Tag Archives: music

29 May: Before the tourists arrive, Canterbury Cathedral is quiet.

 

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I wandered into town before most of the shops were open, an errand to run for Mrs T.

Job done, I took myself to the Cathedral, expecting peace and quiet. At first glance the nave was empty but as I crossed this vast space I saw that there was a scaffold at the East End in front of the choir, there were boards high up below the roof vaults, and hard-hatted men in a human chain, passing more boards vertically up to the top of the scaffold. Purposeful activity with no fuss. I remembered poor William of Sens, the mediaeval architect, who was badly injured falling from a scaffold in the rebuilding after one of the Cathedral fires.

I also remembered that the scaffold had gone from the great South Window. Even on a grey morning, it was a joy to behold the ancestors of the Lord in their rightful place.

So down to the crypt where it’s always quiet. Not quite today. The workers could not help a degree of banging penetrating below ground. Someone seemed to be tuning the organ, then playing a hymn or two, softly. The first tourists – or pilgrims – were already on site; builders strode past: the place was alive!

Alive at many levels not all of them noisy. It does not take long to stop fidgeting, physically and mentally, in such a sacred space.

Maybe one day I should light a candle.

WT

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25 May: The Builder’s Dog without the Ossyrians.

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The Builder’s Dog in his Hi-Vis coat was wary when he entered Will’s place. Were those Chihuahuas around? Nor scent nor sound nor scratch marks on the gate. All was well, except that he had a stretch of time, impossible to contemplate, without his mistress who could not take him on her sunshine holiday.

The food was good – exactly the same as at home, except for treats like scraps of Sunday dinner. The walks were OK, except that the Mistress was not there and Will and Mrs T avoided walking down BD’s home street. But the park and Abbot’s Hill were full of smells that humans were utterly unaware of.

It was coming down Abbot’s Hill one evening that BD gave Will his reward. Or was it the other way blackcaparound? An urgent, complicated overlay of scented canine communication required close study, and BD was pleasantly surprised not to feel the lead jerk. Will, too, was fixed to the spot. He was listening to a Blackcap, perched in a suburban Japanese cherry tree, singing his heart out, ignoring the human and dog below.

As Will said later, there’s always something to be grateful for. And he enjoyed another little link as he researched this post: according to Wikipedia, the Blackcap’s song provided the theme for Saint Francis when that famous bird lover Olivier Messiaen wrote his Opera, Saint François d’Assise. Not just any bird then!

Blackcap by Ron Knight

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22 May: A is for Aston

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back-to-back houses, Birmingham

 

Why the spruced-up slum? I was going to write about Aston Hall, the mansion that overlooks Villa Park in Birmingham. My boyhood home was nearby so we could go there on the green diesel trains, taking care to cross the roads safely and watch out for the ‘rough’ Aston kids, who never actually bothered with us. I thought there were priest holes at Aston Hall, but you can appreciate just how mixed up I was when I began writing this post by reading Carl Chinn’s article here.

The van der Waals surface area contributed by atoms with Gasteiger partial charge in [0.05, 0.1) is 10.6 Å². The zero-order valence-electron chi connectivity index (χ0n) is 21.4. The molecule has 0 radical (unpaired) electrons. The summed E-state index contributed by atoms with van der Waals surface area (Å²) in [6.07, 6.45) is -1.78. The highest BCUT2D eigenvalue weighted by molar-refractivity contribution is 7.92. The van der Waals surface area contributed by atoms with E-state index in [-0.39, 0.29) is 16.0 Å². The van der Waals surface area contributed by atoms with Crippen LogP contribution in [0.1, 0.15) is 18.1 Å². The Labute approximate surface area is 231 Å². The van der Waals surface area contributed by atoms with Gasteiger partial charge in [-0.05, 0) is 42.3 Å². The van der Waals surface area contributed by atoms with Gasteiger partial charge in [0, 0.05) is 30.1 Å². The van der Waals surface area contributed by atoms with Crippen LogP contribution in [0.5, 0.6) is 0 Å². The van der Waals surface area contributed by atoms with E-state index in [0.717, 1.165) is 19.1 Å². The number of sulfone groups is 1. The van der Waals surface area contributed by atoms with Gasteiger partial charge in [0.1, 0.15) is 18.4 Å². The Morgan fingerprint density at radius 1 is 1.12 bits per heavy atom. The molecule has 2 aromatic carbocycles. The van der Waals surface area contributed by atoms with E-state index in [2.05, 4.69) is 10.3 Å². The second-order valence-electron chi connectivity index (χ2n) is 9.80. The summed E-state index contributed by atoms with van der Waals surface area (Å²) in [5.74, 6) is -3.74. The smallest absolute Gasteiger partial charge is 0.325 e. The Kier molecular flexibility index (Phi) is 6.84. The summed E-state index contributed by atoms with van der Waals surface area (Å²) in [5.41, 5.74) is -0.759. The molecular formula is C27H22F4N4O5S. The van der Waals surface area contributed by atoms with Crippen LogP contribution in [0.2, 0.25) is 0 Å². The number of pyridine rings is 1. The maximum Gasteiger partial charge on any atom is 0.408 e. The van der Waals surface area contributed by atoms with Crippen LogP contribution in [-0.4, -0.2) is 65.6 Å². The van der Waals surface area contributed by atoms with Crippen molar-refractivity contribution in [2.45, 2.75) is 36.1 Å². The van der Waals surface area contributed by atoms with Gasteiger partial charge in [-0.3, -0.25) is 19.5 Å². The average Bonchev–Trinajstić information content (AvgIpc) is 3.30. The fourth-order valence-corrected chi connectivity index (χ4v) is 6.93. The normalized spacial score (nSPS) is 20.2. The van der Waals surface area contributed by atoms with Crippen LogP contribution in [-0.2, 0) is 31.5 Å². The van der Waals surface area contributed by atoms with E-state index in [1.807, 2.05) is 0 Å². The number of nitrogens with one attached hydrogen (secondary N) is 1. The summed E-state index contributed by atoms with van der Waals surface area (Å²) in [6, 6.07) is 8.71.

Consider the contrast between the splendour of the Hall and its park, and the nineteenth century slums all around it. Again,  Dr Chinn gives some insight into the very different ways of life and how the local people themselves raised money to save the hall and park.

One route from Aston station was along ‘Lovers’ Walk’, a narrow alley of grimy red brick; I doubt any lovers would have lingered there. Was it a lovers’ walk before the slums surrounded it, and the name stuck, or an example of slum-dwellers’  humour? After my great grandmother died I was entrusted with taking her clothes along there to the rag merchant’s yard. What they raised was hardly worth the trouble and train fare.

Aston smelt (literally) of stale poverty, but some remarkable people grew up there. My friend Gill remembers dressing the 8 year old Ossie Osborne in old clothes and a mask, and pushing him round the streets to raise money for November 5 fireworks. Penny for the guy?

If Britain could demolish Aston and build new council houses in the 1950s when there was less wealth in the country, why is it now so impossible to house families decently?

WT.

 

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14th May: Filling another person’s shoes.

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The selection of Matthias as a replacement disciple for Judas has reminded me of a time when I studied acting at a wonderful acting school in Brighton. We would play various games to get inside the heart of a character. One of these involved wearing someone else’s shoes.

We would remove our shoes, put them in a circle and then walk around them to some music. When the music stopped, we put on the shoes. I did not know whose shoes I had to wear and when I put them on they felt like floppy boats.